Probably like any other founder/CTO in a startup, my day consists of a huge variety of things — meeting with technology partners, going to on-site visits with customers, designing products, engineering, speaking at events… the list goes on. I’ve discovered that one of my “hidden” jobs is at least as important as these other things and it’s been paying off. This job isn’t at the forefront of my job title; my board and management team hardly notice I’m doing it — but I’d recommend the same to any CTO, product manager or founder. So here’s the confession: I spend at least 1-2 hours a day “lurking” on our technical support boards and emails.
As I get my first cup of coffee in the morning I’ll skim our support email subject headers, I’ll check-in again at lunch reading support email chains, and I’ll typically take another look at the queue before I shut my laptop at night. Why? Because this is the unfiltered, raw and real-time pulse of your customers’ relationship with your products. You can find important data here about key business and technology decisions like: Where does the roadmap need to go? Are there user-experience “gotchas” that need to be explored? Are there ways to improve ease-of-deployment on the customer network?
I’ve chimed in on several email chains, directly interacting with customers on questions they’ve had about the product. These interactions can quickly become a valuable dialog about how the product is being used. Directly supporting our resellers and customers gives me a visceral view of what is loved and not-so-loved about the product. It’s how we close the loop from customer feedback to software updates quickly.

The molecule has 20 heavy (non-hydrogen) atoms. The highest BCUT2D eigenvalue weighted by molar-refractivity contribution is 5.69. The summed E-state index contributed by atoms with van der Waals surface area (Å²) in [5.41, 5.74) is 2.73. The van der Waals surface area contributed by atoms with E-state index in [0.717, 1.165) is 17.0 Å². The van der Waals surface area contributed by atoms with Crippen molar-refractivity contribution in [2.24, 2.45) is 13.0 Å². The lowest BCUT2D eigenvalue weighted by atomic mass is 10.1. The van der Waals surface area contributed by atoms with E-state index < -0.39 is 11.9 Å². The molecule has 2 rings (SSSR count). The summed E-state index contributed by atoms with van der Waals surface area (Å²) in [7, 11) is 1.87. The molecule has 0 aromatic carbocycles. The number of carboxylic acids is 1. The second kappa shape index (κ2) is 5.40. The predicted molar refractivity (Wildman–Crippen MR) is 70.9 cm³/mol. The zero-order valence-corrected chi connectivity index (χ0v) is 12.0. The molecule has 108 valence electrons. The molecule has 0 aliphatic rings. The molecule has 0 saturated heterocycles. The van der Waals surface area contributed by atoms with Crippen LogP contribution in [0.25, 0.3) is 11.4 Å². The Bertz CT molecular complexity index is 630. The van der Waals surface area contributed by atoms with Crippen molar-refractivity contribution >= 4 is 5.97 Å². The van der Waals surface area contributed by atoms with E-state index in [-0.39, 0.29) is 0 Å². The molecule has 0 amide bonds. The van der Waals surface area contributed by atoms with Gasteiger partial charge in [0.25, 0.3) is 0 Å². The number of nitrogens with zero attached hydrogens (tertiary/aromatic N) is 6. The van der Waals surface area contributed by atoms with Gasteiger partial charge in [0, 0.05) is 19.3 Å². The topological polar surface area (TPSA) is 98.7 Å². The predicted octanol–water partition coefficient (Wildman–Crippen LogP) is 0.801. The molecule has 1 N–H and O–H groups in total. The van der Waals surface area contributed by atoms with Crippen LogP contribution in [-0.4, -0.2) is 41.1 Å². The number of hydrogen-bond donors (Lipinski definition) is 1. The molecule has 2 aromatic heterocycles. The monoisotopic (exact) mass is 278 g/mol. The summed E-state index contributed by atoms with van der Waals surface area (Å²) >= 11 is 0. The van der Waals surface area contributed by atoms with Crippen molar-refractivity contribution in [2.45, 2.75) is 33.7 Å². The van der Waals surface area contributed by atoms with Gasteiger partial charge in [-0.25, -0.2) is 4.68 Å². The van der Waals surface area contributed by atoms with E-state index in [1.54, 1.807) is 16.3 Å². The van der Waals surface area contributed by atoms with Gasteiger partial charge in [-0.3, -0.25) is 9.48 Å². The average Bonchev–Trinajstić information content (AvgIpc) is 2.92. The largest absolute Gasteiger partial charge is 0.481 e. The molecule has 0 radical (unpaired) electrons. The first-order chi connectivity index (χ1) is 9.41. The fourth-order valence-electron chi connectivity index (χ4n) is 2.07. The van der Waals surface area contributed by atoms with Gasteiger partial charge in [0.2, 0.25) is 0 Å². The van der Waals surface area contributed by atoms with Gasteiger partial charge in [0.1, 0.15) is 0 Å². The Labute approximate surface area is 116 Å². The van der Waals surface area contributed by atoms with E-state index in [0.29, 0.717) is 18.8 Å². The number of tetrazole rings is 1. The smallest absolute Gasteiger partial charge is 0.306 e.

Here are the types of things I’ve been able to learn:
Customers that are using a “workaround” for a feature that isn’t immediately obvious. Gentle modifications to the user experience can create a better on-ramp to the feature without users becoming frustrated.
New uses that were not contemplated in design. Design for function and design-first thinking is a big part of Mersive’s culture. When we hear about a killer new use for Solstice (e.g., an interactive wall in a student center for open events), we want to embrace those uses in the next design iteration.
Integration and Deployment Challenges. Our software lives alongside other, sometimes complex, systems on large networks. Installing, maintaining, and managing infrastructural software may not be sexy, but it is very important. I’ve uncovered places where we can support room-control systems, enhance the operational view of Solstice on the network, and improve security — all in discussions that started in our support queue.
These are all great examples of outcomes that resulted from being a lurker in support, so is lurking the support pipeline fun? No, not always. Founders tend to take things personally (It is personal, isn’t it?), and can sometimes avoid areas of the company where input can be brutal and honest. It takes discipline, but in my opinion, it’s well worth the emotional beating it can be. I’d like to think our customers agree.